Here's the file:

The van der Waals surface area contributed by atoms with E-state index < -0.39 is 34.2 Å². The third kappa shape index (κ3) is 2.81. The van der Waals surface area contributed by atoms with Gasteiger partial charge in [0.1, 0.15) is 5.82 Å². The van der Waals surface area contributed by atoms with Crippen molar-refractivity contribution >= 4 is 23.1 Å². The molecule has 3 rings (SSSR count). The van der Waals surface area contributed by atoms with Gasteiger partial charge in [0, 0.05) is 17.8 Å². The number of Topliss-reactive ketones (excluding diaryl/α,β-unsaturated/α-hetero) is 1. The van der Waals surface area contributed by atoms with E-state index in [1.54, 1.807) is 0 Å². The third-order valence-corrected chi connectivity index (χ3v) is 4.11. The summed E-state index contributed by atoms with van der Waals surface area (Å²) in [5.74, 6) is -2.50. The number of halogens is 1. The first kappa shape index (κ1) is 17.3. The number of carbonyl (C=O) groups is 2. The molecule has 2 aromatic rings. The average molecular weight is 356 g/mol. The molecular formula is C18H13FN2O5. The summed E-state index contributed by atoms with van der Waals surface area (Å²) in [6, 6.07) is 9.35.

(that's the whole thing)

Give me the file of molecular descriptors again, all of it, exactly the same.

The van der Waals surface area contributed by atoms with E-state index < -0.39 is 34.2 Å². The third kappa shape index (κ3) is 2.81. The van der Waals surface area contributed by atoms with Gasteiger partial charge in [0.1, 0.15) is 5.82 Å². The van der Waals surface area contributed by atoms with Crippen molar-refractivity contribution >= 4 is 23.1 Å². The molecule has 3 rings (SSSR count). The van der Waals surface area contributed by atoms with Gasteiger partial charge in [0, 0.05) is 17.8 Å². The number of Topliss-reactive ketones (excluding diaryl/α,β-unsaturated/α-hetero) is 1. The van der Waals surface area contributed by atoms with E-state index in [1.54, 1.807) is 0 Å². The third-order valence-corrected chi connectivity index (χ3v) is 4.11. The summed E-state index contributed by atoms with van der Waals surface area (Å²) in [5.74, 6) is -2.50. The number of halogens is 1. The first kappa shape index (κ1) is 17.3. The number of carbonyl (C=O) groups is 2. The molecule has 2 aromatic rings. The average molecular weight is 356 g/mol. The molecular formula is C18H13FN2O5. The summed E-state index contributed by atoms with van der Waals surface area (Å²) in [6, 6.07) is 9.35.